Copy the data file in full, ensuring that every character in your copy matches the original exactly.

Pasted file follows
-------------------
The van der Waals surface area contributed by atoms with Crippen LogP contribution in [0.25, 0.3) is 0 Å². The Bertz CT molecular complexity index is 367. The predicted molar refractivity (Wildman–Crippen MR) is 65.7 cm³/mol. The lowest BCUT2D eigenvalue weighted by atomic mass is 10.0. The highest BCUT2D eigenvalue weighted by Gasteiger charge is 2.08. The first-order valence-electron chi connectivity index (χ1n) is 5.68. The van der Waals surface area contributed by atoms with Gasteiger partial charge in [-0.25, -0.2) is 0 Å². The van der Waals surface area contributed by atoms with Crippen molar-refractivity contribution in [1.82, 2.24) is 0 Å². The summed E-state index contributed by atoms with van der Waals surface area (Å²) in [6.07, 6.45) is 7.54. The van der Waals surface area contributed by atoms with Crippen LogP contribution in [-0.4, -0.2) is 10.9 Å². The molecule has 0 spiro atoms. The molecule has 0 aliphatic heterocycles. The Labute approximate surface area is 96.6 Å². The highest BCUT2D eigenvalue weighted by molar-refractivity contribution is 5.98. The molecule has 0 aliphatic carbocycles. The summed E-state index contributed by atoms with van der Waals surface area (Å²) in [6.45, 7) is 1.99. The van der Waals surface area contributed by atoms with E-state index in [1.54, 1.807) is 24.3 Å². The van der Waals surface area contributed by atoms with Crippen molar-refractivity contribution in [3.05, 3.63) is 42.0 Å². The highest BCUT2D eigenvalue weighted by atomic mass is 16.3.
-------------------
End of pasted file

The van der Waals surface area contributed by atoms with Crippen LogP contribution in [0.25, 0.3) is 0 Å². The Bertz CT molecular complexity index is 367. The predicted molar refractivity (Wildman–Crippen MR) is 65.7 cm³/mol. The lowest BCUT2D eigenvalue weighted by atomic mass is 10.0. The highest BCUT2D eigenvalue weighted by Gasteiger charge is 2.08. The first-order valence-electron chi connectivity index (χ1n) is 5.68. The van der Waals surface area contributed by atoms with Gasteiger partial charge in [-0.25, -0.2) is 0 Å². The van der Waals surface area contributed by atoms with Crippen molar-refractivity contribution in [1.82, 2.24) is 0 Å². The summed E-state index contributed by atoms with van der Waals surface area (Å²) in [6.07, 6.45) is 7.54. The van der Waals surface area contributed by atoms with Crippen LogP contribution in [-0.4, -0.2) is 10.9 Å². The molecule has 0 spiro atoms. The molecule has 0 aliphatic heterocycles. The Labute approximate surface area is 96.6 Å². The highest BCUT2D eigenvalue weighted by molar-refractivity contribution is 5.98. The molecule has 0 aliphatic carbocycles. The summed E-state index contributed by atoms with van der Waals surface area (Å²) in [6.45, 7) is 1.99. The van der Waals surface area contributed by atoms with E-state index in [1.54, 1.807) is 24.3 Å². The van der Waals surface area contributed by atoms with Crippen molar-refractivity contribution in [3.05, 3.63) is 42.0 Å². The highest BCUT2D eigenvalue weighted by atomic mass is 16.3.